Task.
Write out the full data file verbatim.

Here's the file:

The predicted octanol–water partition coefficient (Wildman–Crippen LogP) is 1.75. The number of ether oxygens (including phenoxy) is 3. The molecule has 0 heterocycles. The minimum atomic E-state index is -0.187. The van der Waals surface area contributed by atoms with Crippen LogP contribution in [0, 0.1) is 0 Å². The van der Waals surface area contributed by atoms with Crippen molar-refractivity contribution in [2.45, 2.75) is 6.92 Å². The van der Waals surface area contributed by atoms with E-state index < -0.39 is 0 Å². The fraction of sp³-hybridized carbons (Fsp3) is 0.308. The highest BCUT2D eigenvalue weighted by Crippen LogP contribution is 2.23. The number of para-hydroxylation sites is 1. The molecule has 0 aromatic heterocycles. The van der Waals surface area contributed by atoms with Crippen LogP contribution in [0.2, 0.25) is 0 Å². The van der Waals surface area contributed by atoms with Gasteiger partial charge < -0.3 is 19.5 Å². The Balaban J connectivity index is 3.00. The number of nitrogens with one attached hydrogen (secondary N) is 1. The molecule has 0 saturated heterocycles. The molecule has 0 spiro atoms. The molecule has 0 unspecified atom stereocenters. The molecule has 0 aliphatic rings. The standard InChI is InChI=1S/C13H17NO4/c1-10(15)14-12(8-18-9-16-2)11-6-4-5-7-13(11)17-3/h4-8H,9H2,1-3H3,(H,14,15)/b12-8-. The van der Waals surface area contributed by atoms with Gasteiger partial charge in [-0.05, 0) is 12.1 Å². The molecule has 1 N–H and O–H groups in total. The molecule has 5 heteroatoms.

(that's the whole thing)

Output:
The predicted octanol–water partition coefficient (Wildman–Crippen LogP) is 1.75. The number of ether oxygens (including phenoxy) is 3. The molecule has 0 heterocycles. The minimum atomic E-state index is -0.187. The van der Waals surface area contributed by atoms with Crippen LogP contribution in [0, 0.1) is 0 Å². The van der Waals surface area contributed by atoms with Crippen molar-refractivity contribution in [2.45, 2.75) is 6.92 Å². The van der Waals surface area contributed by atoms with E-state index < -0.39 is 0 Å². The fraction of sp³-hybridized carbons (Fsp3) is 0.308. The highest BCUT2D eigenvalue weighted by Crippen LogP contribution is 2.23. The number of para-hydroxylation sites is 1. The molecule has 0 aromatic heterocycles. The van der Waals surface area contributed by atoms with Crippen LogP contribution in [0.2, 0.25) is 0 Å². The van der Waals surface area contributed by atoms with Gasteiger partial charge < -0.3 is 19.5 Å². The Balaban J connectivity index is 3.00. The number of nitrogens with one attached hydrogen (secondary N) is 1. The molecule has 0 saturated heterocycles. The molecule has 0 spiro atoms. The molecule has 0 unspecified atom stereocenters. The molecule has 0 aliphatic rings. The standard InChI is InChI=1S/C13H17NO4/c1-10(15)14-12(8-18-9-16-2)11-6-4-5-7-13(11)17-3/h4-8H,9H2,1-3H3,(H,14,15)/b12-8-. The van der Waals surface area contributed by atoms with Gasteiger partial charge in [-0.05, 0) is 12.1 Å². The molecule has 1 N–H and O–H groups in total. The molecule has 5 heteroatoms.